Rob Manfred has taken the baton from outgoing commissioner Bud Selig, becoming MLB’s 10th commissioner and earning the right to preside over the game during a time in which it is enjoying exceptional popularity. That is not to say that Manfred has inherited a position that will be easy, as there are many complex issues that he must address in his first season on the job. There are issues of competitive balance, pace of play and popularity that are central to the game’s ability to stay relevant for many years to come.
The position of MLB Commissioner is incredibly difficult, and Manfred has already ruffled some feathers with some of his most recent comments. How he chooses to navigate these early issues will shape this new era of baseball under his watch, but early missteps will certainly not define him. After all, Bud Selig is leaving the position and is being hailed as one of baseball’s greatest commissioners, with many conveniently forgetting that he oversaw an era that included a canceled World Series and incredibly rampant use of steroids and other performance enhancing drugs.
The following 10 issues, however, deserve serious and immediate attention, as some will have an immediate impact on the game, while others will affect the game in the future if not properly addressed. How Commissioner Manfred decides to proceed with these issues will provide some important insight on how the game will look going forward, and it will also affect the popularity of the game and its continued status as America’s Pastime.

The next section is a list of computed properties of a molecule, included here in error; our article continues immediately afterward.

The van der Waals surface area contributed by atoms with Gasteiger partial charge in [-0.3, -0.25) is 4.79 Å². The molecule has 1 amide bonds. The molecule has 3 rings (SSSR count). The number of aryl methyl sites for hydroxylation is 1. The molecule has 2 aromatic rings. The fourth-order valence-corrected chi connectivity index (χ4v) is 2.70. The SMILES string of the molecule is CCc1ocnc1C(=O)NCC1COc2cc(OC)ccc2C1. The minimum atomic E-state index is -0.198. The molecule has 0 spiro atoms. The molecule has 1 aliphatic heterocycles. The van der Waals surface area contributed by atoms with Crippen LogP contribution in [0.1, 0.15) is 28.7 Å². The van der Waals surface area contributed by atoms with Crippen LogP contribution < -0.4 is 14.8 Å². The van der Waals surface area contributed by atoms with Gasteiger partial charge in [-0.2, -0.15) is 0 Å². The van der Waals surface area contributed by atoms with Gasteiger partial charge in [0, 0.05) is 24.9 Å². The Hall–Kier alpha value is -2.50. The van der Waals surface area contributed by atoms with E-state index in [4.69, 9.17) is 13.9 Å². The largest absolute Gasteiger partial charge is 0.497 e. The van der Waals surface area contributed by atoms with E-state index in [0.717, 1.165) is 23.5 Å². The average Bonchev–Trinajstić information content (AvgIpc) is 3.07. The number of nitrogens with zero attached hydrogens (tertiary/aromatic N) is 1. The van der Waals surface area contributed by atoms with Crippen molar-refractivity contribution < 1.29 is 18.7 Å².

10 The Defensive Shift
9 Pace of Play and the Length of Games
8 Reinstating Pete Rose
7 Generating Interest Among a Younger Generation of Fans
6 Integrating Technology
5 Making Players More Accessible
4 Properly Acknowledging the Game’s History
3 Maintaining Healthy Relations Between Players and MLB
2 Capitalizing on the Current Strength of the Game
1 Getting Greater Youth Participation in Baseball at All Levels
The long-term health of the game is reliant on getting greater participation in youth baseball leagues, and Commissioner Manfred has already mentioned the importance of this in his first interviews. The popularity of the game is currently strong, but there is some concern that it is not popular enough among the younger generation and, if participation in youth leagues continues to wane, the quality and depth of available players in the future could hurt the game on a competitive level. Of particular concern is the lack of African-American players currently playing at the MLB level, which, as of 2014’s Opening Day, was just 8.3%. MLB has looked into various initiatives at addressing this issue, but greater attention is still needed to improve participation among not just African-Americans, but the younger generation as a whole.
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